Working With Inconel Studs


Inconel is not one specific alloy, but rather a group or a family of alloys that are considered to be superalloys. The family is all austenitic and has a nickel, chromium and molybdenum base. The different alloys within the Inconel family have additional elements in various percentages that add to the properties of the given alloy.

As a group, all Inconel Studs and components are highly corrosion resistant, and they are also very good in extreme environments where oxidation is a concern for other types of metals and alloys. Additionally, when this superalloy is heated, it creates a very thick and very stable layer that coats the surface and provides protection. This passivating layer is not unique to Inconel alloys, but it is more significant than most alloys offer.

Benefits of the Superalloy

There is a reason that Inconel is called a superalloy. The use of Inconel Studs ranges from cryogenic tanks to shipbuilding and to processing equipment where temperatures can reach up to 2200 degrees Fahrenheit.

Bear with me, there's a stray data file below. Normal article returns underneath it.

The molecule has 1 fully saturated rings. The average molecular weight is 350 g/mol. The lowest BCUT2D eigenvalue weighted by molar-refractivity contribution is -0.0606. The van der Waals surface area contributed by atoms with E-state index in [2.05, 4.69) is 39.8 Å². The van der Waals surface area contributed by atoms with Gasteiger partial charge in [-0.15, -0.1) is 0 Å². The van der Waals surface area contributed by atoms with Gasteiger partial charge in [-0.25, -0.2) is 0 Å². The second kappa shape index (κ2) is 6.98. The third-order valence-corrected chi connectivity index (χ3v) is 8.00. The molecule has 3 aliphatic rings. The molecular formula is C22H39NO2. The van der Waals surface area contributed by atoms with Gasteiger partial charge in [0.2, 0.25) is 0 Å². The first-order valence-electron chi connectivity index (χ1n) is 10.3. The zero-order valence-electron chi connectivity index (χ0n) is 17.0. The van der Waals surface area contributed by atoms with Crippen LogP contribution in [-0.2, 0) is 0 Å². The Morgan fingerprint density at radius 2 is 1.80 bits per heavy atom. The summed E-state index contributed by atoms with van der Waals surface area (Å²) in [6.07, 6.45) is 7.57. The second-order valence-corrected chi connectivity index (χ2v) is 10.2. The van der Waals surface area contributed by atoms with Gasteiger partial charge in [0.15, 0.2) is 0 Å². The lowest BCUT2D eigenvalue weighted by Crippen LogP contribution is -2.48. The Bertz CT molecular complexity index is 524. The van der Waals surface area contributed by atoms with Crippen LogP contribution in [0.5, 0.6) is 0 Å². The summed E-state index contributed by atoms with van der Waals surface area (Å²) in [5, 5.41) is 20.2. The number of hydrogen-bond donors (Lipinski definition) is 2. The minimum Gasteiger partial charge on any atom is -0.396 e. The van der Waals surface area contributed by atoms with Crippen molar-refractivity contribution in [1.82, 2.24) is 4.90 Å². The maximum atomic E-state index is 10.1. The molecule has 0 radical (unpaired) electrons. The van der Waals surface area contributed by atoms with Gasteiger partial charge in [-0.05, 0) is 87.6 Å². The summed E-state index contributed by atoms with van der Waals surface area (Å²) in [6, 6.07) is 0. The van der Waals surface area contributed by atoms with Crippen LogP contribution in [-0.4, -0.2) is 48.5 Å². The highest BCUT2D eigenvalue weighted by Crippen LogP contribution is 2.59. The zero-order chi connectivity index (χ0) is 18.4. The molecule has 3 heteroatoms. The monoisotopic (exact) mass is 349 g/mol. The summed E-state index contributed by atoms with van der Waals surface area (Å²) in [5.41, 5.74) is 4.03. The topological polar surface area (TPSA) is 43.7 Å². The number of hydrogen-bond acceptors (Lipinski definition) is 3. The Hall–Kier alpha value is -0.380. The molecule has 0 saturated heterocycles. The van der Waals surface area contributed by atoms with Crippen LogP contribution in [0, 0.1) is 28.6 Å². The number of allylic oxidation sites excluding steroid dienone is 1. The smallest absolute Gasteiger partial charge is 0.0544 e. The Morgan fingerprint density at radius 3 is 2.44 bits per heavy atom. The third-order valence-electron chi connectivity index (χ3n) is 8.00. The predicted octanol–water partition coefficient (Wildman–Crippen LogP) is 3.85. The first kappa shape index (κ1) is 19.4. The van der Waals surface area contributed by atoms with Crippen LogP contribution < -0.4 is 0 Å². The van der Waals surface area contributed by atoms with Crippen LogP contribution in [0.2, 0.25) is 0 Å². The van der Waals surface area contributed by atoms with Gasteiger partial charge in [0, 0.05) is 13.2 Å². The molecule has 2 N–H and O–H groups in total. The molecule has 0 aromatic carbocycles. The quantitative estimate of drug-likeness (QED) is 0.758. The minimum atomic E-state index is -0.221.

These studs can be exposed to marine environments, aerospace, alkaline and acids and even neutral salts without any danger of damage that will cause failure of the stud, even with continual exposure.

Common Uses

As mentioned above, Inconel Studs are often used in marine and shipbuilding as well as in aerospace and aviation fabrication and manufacturing. You will also find these studs used in oil and gas refinery equipment as well as in many types of chemical processing applications. Various alloys including Inconel 625 and Inconel 725 are commonly used, with the 725 alloy offering additional strength through heat treatment.

They are also used in heat treating equipment for other alloys and metals. Inconel 686 is a common choice for waste management equipment and systems as well as paper and pulp production applications.

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